Depending on the variety you choose, you should aim to place plants that have similar water and sunlight requirements in the same general area, that way there won’t be any major discrepancies. Some vegetables like corn and beans grow well when grown together, while others like tomatoes and potatoes should be separated to reduce the risk of spreading diseases. Learning about plant compatibility will take some time but is certain to pay off in the end.
Before transplanting seedlings, it can be beneficial to let them acclimate to their new environment by progressively exposing them to the outdoors. This process is called hardening. When it comes time to transplant, be careful removing seedlings from their pot and if possible, choose an overcast day, as it reduces the risk of too much initial sun exposure.
Maintain your garden
Once all your seeds or transplants have been planted and taken root, it’s vital that you keep up with garden maintenance. Providing your new plants with the right amount of water is important for their survival. Too much or too little water can have a negative impact on their overall health. Early morning watering is often best, as it gives your plants time to absorb the moisture before the midday heat.
Weeding isn’t the most exciting part of gardening, but it is necessary. Unwanted weeds not only look unsightly, but they end up stealing important nutrients, water and sunlight. There are specifically designed weeding tools that help pull weeds up from the roots, preventing them from returning a few days later.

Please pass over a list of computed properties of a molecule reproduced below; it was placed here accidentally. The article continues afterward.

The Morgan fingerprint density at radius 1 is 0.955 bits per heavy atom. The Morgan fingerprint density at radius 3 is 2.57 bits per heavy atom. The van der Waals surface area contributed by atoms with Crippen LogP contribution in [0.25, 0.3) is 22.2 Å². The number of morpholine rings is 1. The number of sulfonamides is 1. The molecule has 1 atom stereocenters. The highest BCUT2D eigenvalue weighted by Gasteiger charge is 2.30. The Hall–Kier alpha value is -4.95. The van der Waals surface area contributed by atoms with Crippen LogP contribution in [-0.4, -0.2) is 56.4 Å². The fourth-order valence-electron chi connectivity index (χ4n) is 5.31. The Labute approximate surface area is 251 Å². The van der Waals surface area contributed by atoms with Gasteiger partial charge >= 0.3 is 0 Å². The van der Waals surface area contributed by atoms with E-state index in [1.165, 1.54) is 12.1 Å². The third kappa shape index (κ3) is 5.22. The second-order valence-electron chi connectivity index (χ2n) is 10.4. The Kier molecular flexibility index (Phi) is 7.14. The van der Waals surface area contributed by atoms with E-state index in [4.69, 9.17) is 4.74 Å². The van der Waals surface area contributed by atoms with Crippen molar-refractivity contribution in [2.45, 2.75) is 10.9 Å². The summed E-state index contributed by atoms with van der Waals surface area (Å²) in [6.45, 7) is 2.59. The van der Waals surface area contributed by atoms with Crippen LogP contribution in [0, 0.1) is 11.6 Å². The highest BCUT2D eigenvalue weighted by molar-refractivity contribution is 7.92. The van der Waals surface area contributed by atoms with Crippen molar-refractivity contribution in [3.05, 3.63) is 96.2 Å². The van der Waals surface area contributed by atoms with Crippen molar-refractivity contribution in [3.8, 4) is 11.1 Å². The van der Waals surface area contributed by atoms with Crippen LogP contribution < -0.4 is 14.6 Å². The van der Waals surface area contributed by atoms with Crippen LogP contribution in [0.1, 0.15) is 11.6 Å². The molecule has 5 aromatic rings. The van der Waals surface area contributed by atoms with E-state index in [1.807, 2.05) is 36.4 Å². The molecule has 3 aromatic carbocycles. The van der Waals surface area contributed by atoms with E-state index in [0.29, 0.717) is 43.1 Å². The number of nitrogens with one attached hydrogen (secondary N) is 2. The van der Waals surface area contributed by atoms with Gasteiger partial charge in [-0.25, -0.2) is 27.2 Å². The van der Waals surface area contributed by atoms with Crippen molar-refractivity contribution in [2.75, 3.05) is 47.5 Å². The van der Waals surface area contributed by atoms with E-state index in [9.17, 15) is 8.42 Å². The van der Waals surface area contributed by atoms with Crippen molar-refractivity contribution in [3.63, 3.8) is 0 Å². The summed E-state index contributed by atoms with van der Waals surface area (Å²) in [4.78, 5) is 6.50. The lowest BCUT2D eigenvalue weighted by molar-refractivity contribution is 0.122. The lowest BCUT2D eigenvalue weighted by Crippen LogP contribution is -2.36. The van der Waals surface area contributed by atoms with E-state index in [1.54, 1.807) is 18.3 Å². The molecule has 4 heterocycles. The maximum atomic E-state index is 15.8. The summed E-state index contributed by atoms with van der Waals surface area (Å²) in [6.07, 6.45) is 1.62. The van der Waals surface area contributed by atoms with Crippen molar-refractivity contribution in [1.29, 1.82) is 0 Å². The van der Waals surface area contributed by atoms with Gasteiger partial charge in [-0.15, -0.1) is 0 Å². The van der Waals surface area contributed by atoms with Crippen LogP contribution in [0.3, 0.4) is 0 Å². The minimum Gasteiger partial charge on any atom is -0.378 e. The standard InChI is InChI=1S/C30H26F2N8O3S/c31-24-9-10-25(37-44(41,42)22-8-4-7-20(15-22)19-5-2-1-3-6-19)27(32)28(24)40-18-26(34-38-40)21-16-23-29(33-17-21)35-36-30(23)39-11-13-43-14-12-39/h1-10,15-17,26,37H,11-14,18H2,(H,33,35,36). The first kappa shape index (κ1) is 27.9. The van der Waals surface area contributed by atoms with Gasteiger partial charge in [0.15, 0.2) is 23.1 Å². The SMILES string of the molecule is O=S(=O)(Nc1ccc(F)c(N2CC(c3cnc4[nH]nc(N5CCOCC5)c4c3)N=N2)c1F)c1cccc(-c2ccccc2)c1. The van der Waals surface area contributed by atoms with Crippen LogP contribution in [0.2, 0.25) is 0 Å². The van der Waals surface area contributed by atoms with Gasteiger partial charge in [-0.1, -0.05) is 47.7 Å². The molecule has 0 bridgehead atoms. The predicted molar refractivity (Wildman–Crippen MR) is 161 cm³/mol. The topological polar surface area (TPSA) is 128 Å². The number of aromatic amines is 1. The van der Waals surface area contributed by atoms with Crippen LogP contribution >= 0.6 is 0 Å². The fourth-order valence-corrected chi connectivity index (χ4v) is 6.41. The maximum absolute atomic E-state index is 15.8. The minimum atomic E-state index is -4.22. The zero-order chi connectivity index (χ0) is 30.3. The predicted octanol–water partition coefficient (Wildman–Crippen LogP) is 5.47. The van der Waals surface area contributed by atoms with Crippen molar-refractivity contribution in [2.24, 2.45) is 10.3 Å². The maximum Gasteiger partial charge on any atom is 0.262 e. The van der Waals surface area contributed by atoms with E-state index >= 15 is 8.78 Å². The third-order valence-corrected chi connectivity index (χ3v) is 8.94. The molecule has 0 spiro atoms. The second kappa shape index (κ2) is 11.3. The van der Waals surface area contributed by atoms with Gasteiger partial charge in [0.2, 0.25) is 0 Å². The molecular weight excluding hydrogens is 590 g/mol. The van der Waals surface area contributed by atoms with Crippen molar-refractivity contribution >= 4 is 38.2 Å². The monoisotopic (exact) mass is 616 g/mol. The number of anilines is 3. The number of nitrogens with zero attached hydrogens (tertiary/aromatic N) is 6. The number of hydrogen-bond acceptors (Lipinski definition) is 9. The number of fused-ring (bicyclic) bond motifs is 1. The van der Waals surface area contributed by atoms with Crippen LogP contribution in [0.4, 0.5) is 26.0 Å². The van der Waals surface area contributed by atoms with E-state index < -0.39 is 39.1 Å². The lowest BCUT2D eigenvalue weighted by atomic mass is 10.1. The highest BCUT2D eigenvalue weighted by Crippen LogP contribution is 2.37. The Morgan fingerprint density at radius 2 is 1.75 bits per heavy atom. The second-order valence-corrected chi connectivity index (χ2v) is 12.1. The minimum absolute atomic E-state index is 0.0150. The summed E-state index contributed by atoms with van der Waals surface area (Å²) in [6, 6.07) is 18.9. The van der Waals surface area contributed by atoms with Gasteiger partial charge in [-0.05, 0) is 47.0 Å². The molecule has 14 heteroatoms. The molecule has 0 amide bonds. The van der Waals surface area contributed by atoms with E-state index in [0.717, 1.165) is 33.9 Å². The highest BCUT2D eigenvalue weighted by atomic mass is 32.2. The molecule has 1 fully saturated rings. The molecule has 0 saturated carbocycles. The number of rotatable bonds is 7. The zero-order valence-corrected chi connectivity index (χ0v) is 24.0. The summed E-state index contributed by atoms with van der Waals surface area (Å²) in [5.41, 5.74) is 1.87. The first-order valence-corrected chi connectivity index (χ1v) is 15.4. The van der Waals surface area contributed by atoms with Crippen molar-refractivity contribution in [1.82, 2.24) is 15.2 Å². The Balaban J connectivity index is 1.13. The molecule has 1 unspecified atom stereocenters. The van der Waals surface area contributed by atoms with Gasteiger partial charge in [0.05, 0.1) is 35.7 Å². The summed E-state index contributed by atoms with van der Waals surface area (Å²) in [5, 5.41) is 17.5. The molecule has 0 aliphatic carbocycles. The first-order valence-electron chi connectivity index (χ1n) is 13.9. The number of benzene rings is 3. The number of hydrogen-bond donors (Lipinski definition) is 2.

Gardens tend to attract pests — everything from insects to rabbits to deer. If you prefer a pesticide-free solution, you can select pest-resistant seed varieties, grow additional plants that attract the pests’ natural predators, keep your soil healthy and consider rotating your crops each season. For larger pests, putting up a barrier like a fence or netting can be effective.
Enjoy your garden
After all your hard work, there’s nothing better than enjoying and appreciating your beautiful new garden. Some vegetables can be harvested and utilized throughout the summer, while others are best harvested toward the end of the growing season. As for flower gardens, colors and patterns often vary as different flowers bloom throughout the course of the year.
Finally, take note of the plants that thrived and the ones didn’t produce quite as well. This can help you plan for the following year.
Five essential garden tools
What you need to buy for home gardens
When first starting a home garden, your shovel is one of your go-to tools. This model has a durable build and is designed for breaking through tough ground.
Your trowel can be used for everything from digging to transplanting to weeding. Having a sturdy handle and comfortable grip is important for a tool that’s bound to see a ton of use.
Where to buy: Sold by Amazon
Standard garden hoses are great for watering your plants, but a soaker hose allows you to reach the soil closest to the roots, providing a gentle seeping flow that won’t damage new growth.
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A leaf rake might come in handy down the road, but a bow rake allows you to smooth and level the soil prior to planting.
When working in the soil, you’re bound to come across sharp sticks, wood chips, rocks and even stinging or biting insects. A good pair of gloves can keep your hands and wrists protected.
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Matthew Young is a writer for BestReviews. BestReviews is a product review company with a singular mission: to help simplify your purchasing decisions and save you time and money.